Considering Compost

With the focus on sustainability this month at the Harmonious Hub, I wanted to look more in-depth at composting.  I think it is perhaps overlooked or underestimated, but it is actually a really important way to live sustainably, help the natural cycles of the earth and create good environments for plants and insects. It also makes wasted food more meaningful than just dumping it in the bin. Plus, when you get going with your composting you’ll almost never have to lug those big plastic bags of compost back from the garden centre again!

Nourish your soil with your leftovers

We might think it’s fine to put our food waste in the bin because it biodegrades, right? Well, not quite. The food waste that is sent to landfill is usually mixed and compressed with other waste and so it doesn’t get enough air to decompose properly. The result of this is that methane is produced instead, a greenhouse gas that causes global warming.

Composting at home is a good way to help live a sustainable lifestyle.  Not only does it keep rotting food out of our bins, it produces a beautiful ‘black gold’ soil conditioner, helping you grow great veg and plants – a truly circular process. You’ll be doing your garden a huge favour by returning nutrient-rich food to it and helping it keep its pH balance.

How do I get started?

First, buy a compost bin or find an area you can make a compost heap. It should be in a sunny spot not too near your house.

I’ve been composting at home a couple of years now. Where we live doesn’t have a food waste collection so I felt bad putting food waste into the bin. I also have an allotment a short walk away but decided to compost at home just for the ease of only having to transport the food waste to the bottom of my garden. I have cats so I’ve never had a problem with rats or mice being attracted to the compost heap, but if you just avoid composting dairy, meat, and cooked food and also regularly visit and turn your compost heap this greatly reduces the likelihood of rodent visitors.

 I bought a special bin from my council website, just a basic one with a removable lid like a dustbin and a flap at the bottom to extract the compost. If you get into composting there are all kinds of fancy composters available to buy, but it’s perfectly possible to make great compost on a small budget. Many people up at the allotment have a simple cornered off section as a compost heap, if it’s a decent size you can do ‘hot composting’ which means there is enough bulk to allow warming. This means that weeds and seeds are heated to the point they cannot germinate again – very useful if you are putting the compost back on your garden.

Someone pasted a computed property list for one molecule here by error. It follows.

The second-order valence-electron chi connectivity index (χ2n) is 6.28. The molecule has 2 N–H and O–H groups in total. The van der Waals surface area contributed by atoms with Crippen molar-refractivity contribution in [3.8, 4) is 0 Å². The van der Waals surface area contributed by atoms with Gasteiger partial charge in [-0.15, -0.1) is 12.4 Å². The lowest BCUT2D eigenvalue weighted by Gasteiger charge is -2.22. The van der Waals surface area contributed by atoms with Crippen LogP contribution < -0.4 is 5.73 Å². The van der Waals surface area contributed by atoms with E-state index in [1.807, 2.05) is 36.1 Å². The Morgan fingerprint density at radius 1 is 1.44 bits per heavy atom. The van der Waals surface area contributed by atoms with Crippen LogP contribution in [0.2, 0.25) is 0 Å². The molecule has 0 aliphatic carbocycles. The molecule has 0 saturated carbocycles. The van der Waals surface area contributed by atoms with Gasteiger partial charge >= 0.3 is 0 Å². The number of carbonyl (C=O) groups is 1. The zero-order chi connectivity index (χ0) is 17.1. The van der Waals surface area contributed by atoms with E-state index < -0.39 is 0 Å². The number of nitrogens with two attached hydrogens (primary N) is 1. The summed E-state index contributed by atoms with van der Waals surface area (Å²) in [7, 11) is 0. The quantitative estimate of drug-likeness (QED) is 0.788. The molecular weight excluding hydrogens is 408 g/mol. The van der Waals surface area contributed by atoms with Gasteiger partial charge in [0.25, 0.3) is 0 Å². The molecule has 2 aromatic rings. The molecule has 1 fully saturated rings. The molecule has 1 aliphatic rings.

Make sure the ground under the compost bin is soil, and dig it over with a fork first. This helps the worms and other insects find their way in. If you know anyone with a compost heap and they are able to give you a little of their compost to start you off that’s a big bonus.

Many local councils will sell compost bins

What can I compost?

Learn from my mistake the first time I composted – you can’t just chuck anything in!
There are a few rules to follow to make the best compost, and this is getting a balance between ‘browns’ and ‘greens’.

Greens are nitrogen-rich materials such as veg and fruit waste, grass clippings (ideally dried out a little first), old plants, coffee grounds, tea bags, and so on. You can put weeds in if you are sure they are annual (ie. not the sort that comes back year after year). It’s the greens that make the initial heat to get the composting going.

Browns are carbon-rich materials such as fallen leaves, cardboard (make sure there’s no packing tape stuck to it and tear cardboard boxes down to smaller pieces), eggshells, paper towels, wood ash, woody prunings, and straw.

The right mix is 50% greens to 50% browns

Remember that compost needs air, otherwise, we risk creating the methane that is produced in landfills, so keep your pile aerated.

So much of our everyday waste can be composted! You can keep a check on your heap and make sure it isn’t getting too wet or dry (if too wet, add more browns, if too dry, add more greens or water), and turn it over regularly with a garden fork. Before long your compost heap will be teaming with life; worms, fruitfly larva, slugs, and so on – all happily munching away and turning your waste into something much more useful. It’s a whole ecosystem!

How long does it take?

I found that my compost took about a year in total, although if you put the effort in you can reduce that time considerably. By adding smaller pieces that break down faster, turning the pile more often, and keeping the compost in a warmer spot you will speed up the process. If you are adding fresh material regularly (like me) then don’t mix it in with the already partially rotted material at the bottom, this will slow the whole process down. I found that after about 9 months I could use the bottom layer of my compost but had to wait longer for the rest. You will know it’s ready when it looks and smells like rich, dark earth, with a crumbly texture.


There is a huge sense of satisfaction using your own compost to grow your own veg and plants, and it’s something almost anyone can do. Even if you do not have a garden you can buy indoor composting systems, they are small, compact, and although expensive, you may feel the benefits offset the cost.

Soon you’ll have your own rich compost

This morning I opened my compost bin lid to put some old plants in and it was wonderful to see it teeming with life, the gorgeous dark compost being created by a process that creates benefit for hundreds of insects, my garden, and the world around me.

If you are interested, why not start now? This time next year you will be reaping the benefits.

Check out www.gardenorganic.org.uk/compost  and www.lesswaste.org.uk/compost/home-composting for more info.